Most real estate companies are having enough trouble with the slowdown in deal flow - but Holyland Park has another whole set of difficulties with its Jerusalem housing project. Media reports in April 2010 about suspicions of corrupt practices in obtaining building permits for the first part of the controversial project have led to delays in building permits for the rest of the works.
Holyland Park is controlled by the Kardan group (30% ), Polar Real Estate (30% ) and Bank Leumi (10% ). It is the company behind the hilltop Holyland project that many feel is a blight on the Jerusalem skyline. Holyland Park is busily battling the planning authorities, which are demanding profound changes to the plan and are therefore holding up further permits.
Holyland Park owns most of the land on which the project is rising. Another part of the land belongs to retail baron Rami Levi, who bought his portion a year and a half ago for NIS 146 million. Both Holyland Park and Levi have a keen interest in the project's progress and so both sent representatives to a discussion with the Jerusalem planning authorities two weeks ago, to present their views. Levi and Holyland Park's controlling shareholders both complained of the financial damage the holdups are causing them, which they claim total hundreds of millions of shekels. Levi even said the delays could push Sapphire & Barkat Real Estate, the company through which he invested in Holyland Park, into bankruptcy. His share of the land is zoned for the construction of 264 apartments and 1,600 square meters of commercial space.
The Holyland project spans 162 dunams (just over 40 acres ) in southwest Jerusalem, near the neighborhoods of Ramat Sharett and Beit V'Gan. Construction on the hill was approved in 1990, mainly of buildings to serve tourism. Between 1998 to 2005, four more plans were approved for the site by the Jerusalem and higher district planning committees. Construction of 17 residential high-rises, two with 31 stories and the rest lower, with a total of 1,000 apartments were given the go-ahead. The construction of a hotel was also smiled upon.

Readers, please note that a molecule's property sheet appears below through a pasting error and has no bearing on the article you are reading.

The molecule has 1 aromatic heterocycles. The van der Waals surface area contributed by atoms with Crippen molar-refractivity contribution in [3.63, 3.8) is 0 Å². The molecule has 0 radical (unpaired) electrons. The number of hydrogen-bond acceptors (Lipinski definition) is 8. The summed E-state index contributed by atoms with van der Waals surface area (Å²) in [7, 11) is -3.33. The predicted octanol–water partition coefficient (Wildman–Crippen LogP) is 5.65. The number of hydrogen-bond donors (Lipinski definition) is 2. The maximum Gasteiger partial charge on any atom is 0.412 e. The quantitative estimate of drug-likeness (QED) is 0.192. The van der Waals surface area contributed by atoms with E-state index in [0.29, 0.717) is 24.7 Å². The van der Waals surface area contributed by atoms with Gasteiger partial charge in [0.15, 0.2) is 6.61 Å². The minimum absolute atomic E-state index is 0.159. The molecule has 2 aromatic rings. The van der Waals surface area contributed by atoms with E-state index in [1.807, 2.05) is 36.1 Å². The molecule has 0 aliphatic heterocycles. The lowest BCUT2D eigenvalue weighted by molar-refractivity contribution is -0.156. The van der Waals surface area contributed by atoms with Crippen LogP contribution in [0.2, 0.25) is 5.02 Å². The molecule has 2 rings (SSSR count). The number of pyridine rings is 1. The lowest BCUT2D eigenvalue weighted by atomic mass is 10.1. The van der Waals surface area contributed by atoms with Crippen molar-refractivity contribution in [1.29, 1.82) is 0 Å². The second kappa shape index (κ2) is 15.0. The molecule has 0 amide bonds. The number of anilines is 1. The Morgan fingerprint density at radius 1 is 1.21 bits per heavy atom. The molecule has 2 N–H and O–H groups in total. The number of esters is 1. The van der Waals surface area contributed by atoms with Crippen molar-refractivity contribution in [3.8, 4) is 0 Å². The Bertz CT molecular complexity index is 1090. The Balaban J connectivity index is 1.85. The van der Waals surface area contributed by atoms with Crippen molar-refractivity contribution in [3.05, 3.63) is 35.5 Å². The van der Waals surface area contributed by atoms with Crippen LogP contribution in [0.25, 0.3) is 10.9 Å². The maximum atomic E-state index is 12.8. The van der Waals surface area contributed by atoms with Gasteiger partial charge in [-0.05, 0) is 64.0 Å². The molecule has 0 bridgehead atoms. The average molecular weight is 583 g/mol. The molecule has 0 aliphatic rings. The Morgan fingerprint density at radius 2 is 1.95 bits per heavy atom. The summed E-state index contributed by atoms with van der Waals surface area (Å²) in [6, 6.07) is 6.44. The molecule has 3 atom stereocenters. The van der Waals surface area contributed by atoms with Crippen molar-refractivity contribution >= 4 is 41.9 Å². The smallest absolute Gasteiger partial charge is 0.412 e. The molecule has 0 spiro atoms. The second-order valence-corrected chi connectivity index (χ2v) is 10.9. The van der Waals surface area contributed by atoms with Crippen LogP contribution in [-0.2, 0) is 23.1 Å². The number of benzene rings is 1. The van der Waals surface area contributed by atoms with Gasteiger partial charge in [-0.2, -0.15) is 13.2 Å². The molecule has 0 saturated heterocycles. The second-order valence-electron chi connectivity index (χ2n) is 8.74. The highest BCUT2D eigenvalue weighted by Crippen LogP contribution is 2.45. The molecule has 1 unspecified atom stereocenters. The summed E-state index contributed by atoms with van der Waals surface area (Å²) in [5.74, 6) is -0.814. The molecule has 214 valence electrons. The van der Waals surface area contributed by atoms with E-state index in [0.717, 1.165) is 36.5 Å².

To date only eight of the 17 planned towers have risen and roughly 450 apartments have been sold. Of those, 78 were sold since the media reports of suspected corruption at the site, which is a reasonable pace indicating the reports have not caused hurt. The issue at stake is the erection of the other nine towers.Bribery allegations
In April 2010, the press reported on a police investigation into suspected bribery. The developers, led by Hillel Charney, allegedly paid city and planning officials to obtain approvals. The deputy attorney general, Sarit Dana, then wrote a letter to the chairwoman of the district planning committee, Ruth Yosef, urging the committee to revisit and amend the plans for the site.
In March 2011, the district planning committee received another letter from the deputy attorney general and the state prosecution, saying the police had wrapped up their investigation and there was a reasonable probability that some suspects would be convicted, including former Prime Minister Ehud Olmert, who at the time had been mayor of Jerusalem.
But while the investigation was pursued and its ramifications considered, the companies involved - Holyland Park, Rami Levi and others - have had to deal with the fallout.